OWINGS MILLS, Md. (WJZ) — It’s the last day of class for a group of Japanese exchange students.
Gigi Barnett reports as they head back to their homeland this week, they won’t leave empty handed.
A Japanese song of friendship was sung to students at McDonogh School in Owings Mills.
The Japanese students have spent the last couple of weeks at the school.
They started their exchange program 10 days after the earthquake and tsunami struck their country.
“I wanted to stay in my home. But my mother said Tokyo and Japan are so dangerous, so you should go to America,” said Miharu Akagi, Japanese exchange student.
Akagi is one of eight Japanese students and two teachers to come to the U.S.
They’re part of a 20-year-old exchange program between their high school in Tokyo and McDonogh.
This year, in addition to sharing their culture, they told stories of the destruction in Japan and the constant threat of a meltdown at a damaged nuclear power plant.
“When the swaying started, I thought, ‘Ah, here it comes again.’ But it was longer and bigger. So scary,” said Yuusuke Kaneko, Japanese exchange student.
“Nature is a very powerful force, even to a very strong country with a great infrastructure. They’re not immune. It’s amazing,” said Daniel Kershner, McDonogh student.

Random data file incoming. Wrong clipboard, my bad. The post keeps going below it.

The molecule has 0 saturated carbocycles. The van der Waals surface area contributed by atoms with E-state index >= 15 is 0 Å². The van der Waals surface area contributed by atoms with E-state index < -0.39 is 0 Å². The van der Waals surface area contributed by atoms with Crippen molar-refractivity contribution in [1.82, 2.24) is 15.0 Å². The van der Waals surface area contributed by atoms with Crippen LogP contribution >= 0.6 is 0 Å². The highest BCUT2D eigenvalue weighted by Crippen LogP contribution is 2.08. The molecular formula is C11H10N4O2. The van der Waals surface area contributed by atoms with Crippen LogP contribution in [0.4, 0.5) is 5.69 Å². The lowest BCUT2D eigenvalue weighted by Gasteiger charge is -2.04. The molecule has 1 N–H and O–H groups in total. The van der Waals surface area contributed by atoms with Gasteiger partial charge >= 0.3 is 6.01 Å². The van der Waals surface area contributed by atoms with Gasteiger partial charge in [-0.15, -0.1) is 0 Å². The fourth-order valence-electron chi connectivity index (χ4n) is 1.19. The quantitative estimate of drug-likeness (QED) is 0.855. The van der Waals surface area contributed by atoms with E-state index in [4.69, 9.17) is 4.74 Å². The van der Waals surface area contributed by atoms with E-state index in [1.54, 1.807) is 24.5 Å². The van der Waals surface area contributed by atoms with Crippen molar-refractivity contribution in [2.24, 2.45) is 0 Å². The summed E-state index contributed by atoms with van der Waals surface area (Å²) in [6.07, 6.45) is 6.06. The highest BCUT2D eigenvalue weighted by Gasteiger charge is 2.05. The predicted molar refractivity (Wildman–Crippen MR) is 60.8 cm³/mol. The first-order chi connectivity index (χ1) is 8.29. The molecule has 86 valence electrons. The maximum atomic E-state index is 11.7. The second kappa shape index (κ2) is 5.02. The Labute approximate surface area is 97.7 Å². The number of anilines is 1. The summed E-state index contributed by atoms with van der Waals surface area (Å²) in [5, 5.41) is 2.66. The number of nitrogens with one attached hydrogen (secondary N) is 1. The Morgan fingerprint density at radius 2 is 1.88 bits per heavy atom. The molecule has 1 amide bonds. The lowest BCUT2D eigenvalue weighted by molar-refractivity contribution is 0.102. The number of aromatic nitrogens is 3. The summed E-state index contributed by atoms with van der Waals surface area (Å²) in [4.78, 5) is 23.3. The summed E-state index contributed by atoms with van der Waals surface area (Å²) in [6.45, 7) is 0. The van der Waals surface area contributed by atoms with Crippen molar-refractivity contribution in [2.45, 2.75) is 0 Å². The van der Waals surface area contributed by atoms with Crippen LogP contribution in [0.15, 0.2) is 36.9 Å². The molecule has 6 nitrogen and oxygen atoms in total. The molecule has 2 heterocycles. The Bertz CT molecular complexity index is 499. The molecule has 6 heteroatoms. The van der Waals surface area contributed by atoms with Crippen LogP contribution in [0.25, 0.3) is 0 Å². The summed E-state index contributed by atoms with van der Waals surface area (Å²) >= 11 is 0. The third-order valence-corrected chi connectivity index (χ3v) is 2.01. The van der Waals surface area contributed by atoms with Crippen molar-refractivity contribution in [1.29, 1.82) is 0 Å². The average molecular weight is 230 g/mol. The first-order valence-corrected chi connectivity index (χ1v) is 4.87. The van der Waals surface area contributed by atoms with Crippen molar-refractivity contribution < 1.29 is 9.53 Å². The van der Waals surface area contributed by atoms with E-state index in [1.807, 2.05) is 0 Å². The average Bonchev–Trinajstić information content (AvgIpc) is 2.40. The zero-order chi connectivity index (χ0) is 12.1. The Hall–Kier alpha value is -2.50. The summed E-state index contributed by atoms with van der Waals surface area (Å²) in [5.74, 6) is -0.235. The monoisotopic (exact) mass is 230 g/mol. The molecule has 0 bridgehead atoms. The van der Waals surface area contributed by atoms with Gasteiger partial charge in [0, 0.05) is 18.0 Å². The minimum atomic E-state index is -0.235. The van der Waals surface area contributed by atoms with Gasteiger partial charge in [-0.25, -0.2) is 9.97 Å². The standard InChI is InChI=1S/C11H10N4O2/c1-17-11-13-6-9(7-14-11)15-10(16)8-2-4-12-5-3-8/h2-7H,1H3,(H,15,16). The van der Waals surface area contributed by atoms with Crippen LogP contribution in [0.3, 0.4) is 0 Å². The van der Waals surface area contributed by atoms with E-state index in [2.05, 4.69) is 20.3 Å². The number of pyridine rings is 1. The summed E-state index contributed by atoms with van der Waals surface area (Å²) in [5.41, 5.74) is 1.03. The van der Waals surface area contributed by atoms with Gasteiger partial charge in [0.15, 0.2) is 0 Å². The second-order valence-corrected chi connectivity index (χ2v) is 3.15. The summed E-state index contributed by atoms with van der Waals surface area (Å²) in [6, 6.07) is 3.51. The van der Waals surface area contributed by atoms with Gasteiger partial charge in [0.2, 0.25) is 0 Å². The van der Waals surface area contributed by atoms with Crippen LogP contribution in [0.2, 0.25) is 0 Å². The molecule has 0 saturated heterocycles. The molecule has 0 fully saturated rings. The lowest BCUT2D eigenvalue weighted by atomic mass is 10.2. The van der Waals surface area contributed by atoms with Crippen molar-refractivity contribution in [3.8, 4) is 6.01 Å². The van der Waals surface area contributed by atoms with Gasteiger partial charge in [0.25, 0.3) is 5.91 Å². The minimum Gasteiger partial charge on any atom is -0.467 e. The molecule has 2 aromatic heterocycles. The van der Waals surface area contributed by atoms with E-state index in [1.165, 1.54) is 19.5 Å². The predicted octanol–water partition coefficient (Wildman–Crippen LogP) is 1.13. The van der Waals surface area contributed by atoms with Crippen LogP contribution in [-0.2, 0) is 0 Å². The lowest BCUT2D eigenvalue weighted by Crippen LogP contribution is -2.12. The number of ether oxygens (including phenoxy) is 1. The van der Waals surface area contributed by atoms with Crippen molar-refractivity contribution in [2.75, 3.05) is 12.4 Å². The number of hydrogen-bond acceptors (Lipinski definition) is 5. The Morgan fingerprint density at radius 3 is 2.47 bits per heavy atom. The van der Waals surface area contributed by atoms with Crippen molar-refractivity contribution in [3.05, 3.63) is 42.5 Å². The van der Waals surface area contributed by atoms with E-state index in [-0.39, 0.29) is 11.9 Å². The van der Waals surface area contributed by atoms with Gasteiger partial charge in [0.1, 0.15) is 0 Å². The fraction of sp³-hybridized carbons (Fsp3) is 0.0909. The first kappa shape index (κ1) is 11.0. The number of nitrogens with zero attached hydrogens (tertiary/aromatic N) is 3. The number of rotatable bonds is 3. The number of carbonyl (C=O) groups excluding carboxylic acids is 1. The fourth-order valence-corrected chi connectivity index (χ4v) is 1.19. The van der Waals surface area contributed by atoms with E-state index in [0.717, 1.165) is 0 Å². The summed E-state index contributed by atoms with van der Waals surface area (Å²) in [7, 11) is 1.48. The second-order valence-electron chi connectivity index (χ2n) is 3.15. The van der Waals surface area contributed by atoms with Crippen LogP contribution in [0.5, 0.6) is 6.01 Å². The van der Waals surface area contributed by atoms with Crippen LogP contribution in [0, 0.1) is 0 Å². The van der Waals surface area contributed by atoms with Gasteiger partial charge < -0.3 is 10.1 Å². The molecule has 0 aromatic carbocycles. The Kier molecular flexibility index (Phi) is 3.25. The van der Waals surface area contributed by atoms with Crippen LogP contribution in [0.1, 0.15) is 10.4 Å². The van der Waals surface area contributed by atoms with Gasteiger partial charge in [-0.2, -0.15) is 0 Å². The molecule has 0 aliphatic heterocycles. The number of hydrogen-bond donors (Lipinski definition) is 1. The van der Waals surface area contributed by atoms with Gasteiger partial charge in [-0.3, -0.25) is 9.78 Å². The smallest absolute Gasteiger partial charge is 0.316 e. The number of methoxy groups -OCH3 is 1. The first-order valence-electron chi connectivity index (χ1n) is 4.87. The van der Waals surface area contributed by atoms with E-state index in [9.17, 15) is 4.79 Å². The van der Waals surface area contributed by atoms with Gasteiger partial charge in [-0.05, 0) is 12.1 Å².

Shortly after the earthquake and tsunami, the high school in Japan called every one of the exchange students and asked them if they still wanted attend. All of them said, “yes.” This was a chance to tell their story.
“We, including the students, have come here to tell the McDonogh students and the American people that Japan is in a bad situation, but we are going to restore,” said Mr. Yagi, Japanese exchange teacher.
The McDonogh students decided to help and raise money as their new friends head back to their homeland.
“They’re really good friends, and we’re so happy that we had a chance to meet them and hang out with them,” said Claire Sinnot, McDonogh student.
After weeks of fundraising, McDonogh students collected more than $10,000 to send to the Japanese Red Cross.